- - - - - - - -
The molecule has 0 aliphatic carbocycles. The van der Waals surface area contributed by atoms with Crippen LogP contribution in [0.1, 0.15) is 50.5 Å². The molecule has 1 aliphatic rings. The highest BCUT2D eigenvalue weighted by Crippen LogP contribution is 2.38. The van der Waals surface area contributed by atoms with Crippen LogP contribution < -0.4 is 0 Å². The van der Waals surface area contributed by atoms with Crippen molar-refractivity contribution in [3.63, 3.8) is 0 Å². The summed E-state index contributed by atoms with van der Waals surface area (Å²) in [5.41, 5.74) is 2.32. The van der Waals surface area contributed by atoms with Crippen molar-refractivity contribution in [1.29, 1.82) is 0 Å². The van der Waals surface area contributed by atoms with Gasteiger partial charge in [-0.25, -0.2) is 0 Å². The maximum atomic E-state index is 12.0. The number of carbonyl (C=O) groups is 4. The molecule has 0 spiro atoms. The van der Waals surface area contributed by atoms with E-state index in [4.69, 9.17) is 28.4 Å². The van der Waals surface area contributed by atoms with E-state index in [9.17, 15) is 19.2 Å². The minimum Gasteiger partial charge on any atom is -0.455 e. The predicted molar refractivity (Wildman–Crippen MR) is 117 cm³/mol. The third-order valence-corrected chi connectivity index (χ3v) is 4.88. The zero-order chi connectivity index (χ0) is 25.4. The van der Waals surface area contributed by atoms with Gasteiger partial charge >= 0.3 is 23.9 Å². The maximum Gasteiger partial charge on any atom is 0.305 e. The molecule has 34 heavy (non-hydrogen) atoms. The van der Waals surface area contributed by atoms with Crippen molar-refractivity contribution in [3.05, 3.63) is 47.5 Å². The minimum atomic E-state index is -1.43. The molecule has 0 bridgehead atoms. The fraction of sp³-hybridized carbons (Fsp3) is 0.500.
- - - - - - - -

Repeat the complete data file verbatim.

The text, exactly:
The molecule has 0 aliphatic carbocycles. The van der Waals surface area contributed by atoms with Crippen LogP contribution in [0.1, 0.15) is 50.5 Å². The molecule has 1 aliphatic rings. The highest BCUT2D eigenvalue weighted by Crippen LogP contribution is 2.38. The van der Waals surface area contributed by atoms with Crippen LogP contribution < -0.4 is 0 Å². The van der Waals surface area contributed by atoms with Crippen molar-refractivity contribution in [3.63, 3.8) is 0 Å². The summed E-state index contributed by atoms with van der Waals surface area (Å²) in [5.41, 5.74) is 2.32. The van der Waals surface area contributed by atoms with Crippen molar-refractivity contribution in [1.29, 1.82) is 0 Å². The van der Waals surface area contributed by atoms with Gasteiger partial charge in [-0.25, -0.2) is 0 Å². The maximum atomic E-state index is 12.0. The number of carbonyl (C=O) groups is 4. The molecule has 0 spiro atoms. The van der Waals surface area contributed by atoms with E-state index in [4.69, 9.17) is 28.4 Å². The van der Waals surface area contributed by atoms with E-state index in [9.17, 15) is 19.2 Å². The minimum Gasteiger partial charge on any atom is -0.455 e. The predicted molar refractivity (Wildman–Crippen MR) is 117 cm³/mol. The third-order valence-corrected chi connectivity index (χ3v) is 4.88. The zero-order chi connectivity index (χ0) is 25.4. The van der Waals surface area contributed by atoms with Gasteiger partial charge >= 0.3 is 23.9 Å². The maximum Gasteiger partial charge on any atom is 0.305 e. The molecule has 34 heavy (non-hydrogen) atoms. The van der Waals surface area contributed by atoms with Crippen molar-refractivity contribution in [3.05, 3.63) is 47.5 Å². The minimum atomic E-state index is -1.43. The molecule has 0 bridgehead atoms. The fraction of sp³-hybridized carbons (Fsp3) is 0.500.